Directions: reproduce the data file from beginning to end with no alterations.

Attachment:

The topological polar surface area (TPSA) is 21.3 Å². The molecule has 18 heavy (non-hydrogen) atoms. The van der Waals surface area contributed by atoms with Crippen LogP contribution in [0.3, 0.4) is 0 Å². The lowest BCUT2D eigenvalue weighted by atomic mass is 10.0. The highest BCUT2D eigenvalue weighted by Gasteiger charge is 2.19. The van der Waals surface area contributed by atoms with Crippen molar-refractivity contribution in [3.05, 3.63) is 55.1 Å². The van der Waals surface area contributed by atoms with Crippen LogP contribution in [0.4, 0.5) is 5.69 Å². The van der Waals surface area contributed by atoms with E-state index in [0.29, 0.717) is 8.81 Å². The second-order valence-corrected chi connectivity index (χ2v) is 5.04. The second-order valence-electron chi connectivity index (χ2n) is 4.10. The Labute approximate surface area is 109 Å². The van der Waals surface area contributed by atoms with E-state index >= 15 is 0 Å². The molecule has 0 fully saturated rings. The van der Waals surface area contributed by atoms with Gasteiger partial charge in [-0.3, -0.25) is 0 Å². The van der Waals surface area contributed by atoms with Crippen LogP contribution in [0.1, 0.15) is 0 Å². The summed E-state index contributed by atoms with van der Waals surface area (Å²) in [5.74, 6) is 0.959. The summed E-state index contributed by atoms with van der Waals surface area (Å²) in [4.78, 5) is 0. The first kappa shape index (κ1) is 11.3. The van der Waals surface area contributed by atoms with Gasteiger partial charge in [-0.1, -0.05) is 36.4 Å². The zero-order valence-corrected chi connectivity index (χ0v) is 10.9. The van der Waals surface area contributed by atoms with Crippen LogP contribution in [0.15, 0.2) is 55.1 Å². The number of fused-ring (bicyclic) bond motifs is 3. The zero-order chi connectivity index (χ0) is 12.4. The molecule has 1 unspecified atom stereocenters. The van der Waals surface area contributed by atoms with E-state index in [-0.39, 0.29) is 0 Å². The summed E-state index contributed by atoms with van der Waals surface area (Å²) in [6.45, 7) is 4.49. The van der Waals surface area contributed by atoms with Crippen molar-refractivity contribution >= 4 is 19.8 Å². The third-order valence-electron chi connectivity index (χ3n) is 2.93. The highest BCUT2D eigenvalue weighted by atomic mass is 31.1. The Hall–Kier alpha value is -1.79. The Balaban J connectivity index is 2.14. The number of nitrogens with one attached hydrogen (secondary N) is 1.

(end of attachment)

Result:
The topological polar surface area (TPSA) is 21.3 Å². The molecule has 18 heavy (non-hydrogen) atoms. The van der Waals surface area contributed by atoms with Crippen LogP contribution in [0.3, 0.4) is 0 Å². The lowest BCUT2D eigenvalue weighted by atomic mass is 10.0. The highest BCUT2D eigenvalue weighted by Gasteiger charge is 2.19. The van der Waals surface area contributed by atoms with Crippen molar-refractivity contribution in [3.05, 3.63) is 55.1 Å². The van der Waals surface area contributed by atoms with Crippen LogP contribution in [0.4, 0.5) is 5.69 Å². The van der Waals surface area contributed by atoms with E-state index in [0.29, 0.717) is 8.81 Å². The second-order valence-corrected chi connectivity index (χ2v) is 5.04. The second-order valence-electron chi connectivity index (χ2n) is 4.10. The Labute approximate surface area is 109 Å². The van der Waals surface area contributed by atoms with E-state index >= 15 is 0 Å². The molecule has 0 fully saturated rings. The van der Waals surface area contributed by atoms with Gasteiger partial charge in [-0.3, -0.25) is 0 Å². The van der Waals surface area contributed by atoms with Crippen LogP contribution in [0.1, 0.15) is 0 Å². The summed E-state index contributed by atoms with van der Waals surface area (Å²) in [5.74, 6) is 0.959. The summed E-state index contributed by atoms with van der Waals surface area (Å²) in [4.78, 5) is 0. The first kappa shape index (κ1) is 11.3. The van der Waals surface area contributed by atoms with Gasteiger partial charge in [-0.1, -0.05) is 36.4 Å². The zero-order valence-corrected chi connectivity index (χ0v) is 10.9. The van der Waals surface area contributed by atoms with Crippen LogP contribution in [0.15, 0.2) is 55.1 Å². The number of fused-ring (bicyclic) bond motifs is 3. The zero-order chi connectivity index (χ0) is 12.4. The molecule has 1 unspecified atom stereocenters. The van der Waals surface area contributed by atoms with E-state index in [-0.39, 0.29) is 0 Å². The summed E-state index contributed by atoms with van der Waals surface area (Å²) in [6.45, 7) is 4.49. The van der Waals surface area contributed by atoms with Crippen molar-refractivity contribution >= 4 is 19.8 Å². The third-order valence-electron chi connectivity index (χ3n) is 2.93. The highest BCUT2D eigenvalue weighted by atomic mass is 31.1. The Hall–Kier alpha value is -1.79. The Balaban J connectivity index is 2.14. The number of nitrogens with one attached hydrogen (secondary N) is 1.